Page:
Industrial growth seen continuing to weaken
Updated: 2011-10-27 09:09
By Wei Tian and Chen Limin (China Daily)
A worker handling truck drive-train components at a factory in Changsha, Hunan province. China's industrial output is likely to expand about 11 percent next year, according to the Ministry of Industry and Information Technology. [Photo/ Bloomberg]
Global turmoil, structural change will result in a downtrend over coming months
BEIJING - China's industrial growth will continue to slow in the coming months and in 2012.
That's because of weakening economic forces, both domestically and overseas, according to an official from the Ministry of Industry and Information Technology on Wednesday.
China is likely to see industrial output grow by around 11 percent next year, in line with a slowing trend from the fourth quarter onwards, Xiao Chunquan, an official at the ministry, told a news briefing.
So far, growth has been decreasing on a year-on-year basis, from 14.4 percent in the first quarter, to 13.8 percent in the third. The figure rebounded slightly to 13.8 percent in September from 13.5 percent in August.
"With the continuing uncertainties over global economic turmoil and domestic inflation, and increasing efforts in the reduction of emissions and the optimization of the economic structure, growth will keep falling in the coming months," Xiao said.
Chinese factories are struggling to cope with rising operating costs, fuelled by a stronger yuan. Meanwhile funding difficulties are putting more pressure on small enterprises, the ministry said in a statement.
Song Guoqing, a professor at the China Center for Economic Research at Peking University, said slowing industrial growth signals weak economic growth, as industrial output contributes about half of China's total GDP.
Song said industrial growth of 11 percent for the next year was a "pessimistic prediction", but the trend of decline is unquestionable.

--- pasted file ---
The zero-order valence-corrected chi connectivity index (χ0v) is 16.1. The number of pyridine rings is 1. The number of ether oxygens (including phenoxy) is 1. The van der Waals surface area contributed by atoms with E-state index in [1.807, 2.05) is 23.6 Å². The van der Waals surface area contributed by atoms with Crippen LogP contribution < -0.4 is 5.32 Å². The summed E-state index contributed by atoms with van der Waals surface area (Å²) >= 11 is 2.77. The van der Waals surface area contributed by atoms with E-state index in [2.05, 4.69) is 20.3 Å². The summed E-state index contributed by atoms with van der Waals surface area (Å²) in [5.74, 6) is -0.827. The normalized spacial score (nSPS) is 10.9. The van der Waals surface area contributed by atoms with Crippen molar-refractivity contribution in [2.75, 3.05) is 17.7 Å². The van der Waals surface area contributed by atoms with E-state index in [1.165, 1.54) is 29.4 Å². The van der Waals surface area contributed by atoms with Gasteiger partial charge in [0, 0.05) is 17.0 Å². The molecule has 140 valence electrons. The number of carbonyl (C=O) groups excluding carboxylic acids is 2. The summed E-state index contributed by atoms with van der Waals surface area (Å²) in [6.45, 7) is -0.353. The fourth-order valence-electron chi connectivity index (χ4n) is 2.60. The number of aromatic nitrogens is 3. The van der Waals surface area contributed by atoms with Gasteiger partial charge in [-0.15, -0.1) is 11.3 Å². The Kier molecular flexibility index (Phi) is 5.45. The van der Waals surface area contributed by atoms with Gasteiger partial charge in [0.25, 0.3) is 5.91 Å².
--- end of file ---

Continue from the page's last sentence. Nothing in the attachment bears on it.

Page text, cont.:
"The central government should consider relaxing the tight monetary policy that it has followed since the beginning of the year, considering that prices are already falling," Song said.
Data from the National Bureau of Statistics showed China's annual inflation dipped to 6.1 percent in September, retreating further from an almost three-year high of 6.5 percent in July.
Meanwhile, GDP growth slipped to 9.1 percent in the third quarter from 9.5 percent in the second and 9.7 percent in the first.
On Tuesday, Premier Wen Jiabao reiterated the message that fighting inflation is China's top priority, but said the country should maintain reasonable credit growth and improve levels of financing for business.
A big part of the domestic demand driven by fixed-asset investment is weakening as the effects of the country's 4 trillion yuan ($629 billion) stimulus package in 2008 are fading, Xiao said.
"The driving forces of China's economic growth are shifting from policy stimulation to internal forces, which suggests that the macro-control policies have played their part," Xiao said, emphasizing that export value growth was 11 percentage points lower than that of sales growth in the first three quarters.
China's biggest e-commerce website, Alibaba.com Ltd, where businesses trade with each other, said overseas procurement activity has been affected by the economic crises in Europe and the United States, and the purchasing enthusiasm of overseas buyers has diminished.
In a report on Tuesday, Alibaba.com said that the outlook for Chinese exports to Australia, Brazil, and North America will be better than for other destinations, based on trade data provided by sellers and buyers.
The report cited Lideng Lighting Factory Co - a lamp maker in Guangdong province, one of the country's export bases. The company said its exports to Europe have fallen sharply this year, but orders from emerging markets, such as Brazil, have doubled.
In a research document, Li Daokui, director of the Center for China in the World Economy at Tsinghua University in Beijing, said that the slowdown was an inevitable trend, and the key point is to move from the old development pattern, one that is highly dependent on overseas demand and a high investment rate.
"We should still be confident in the potential of China's economic growth, which is guaranteed by the process of urbanization and deepening economic reform," Li said.
But the slowdown will have a bottom line, and policymakers should follow the global trend closely to formulate appropriate policies, such as the introduction of large projects like further construction of public housing, to avoid a hard landing for the world's second-largest economy, he said.
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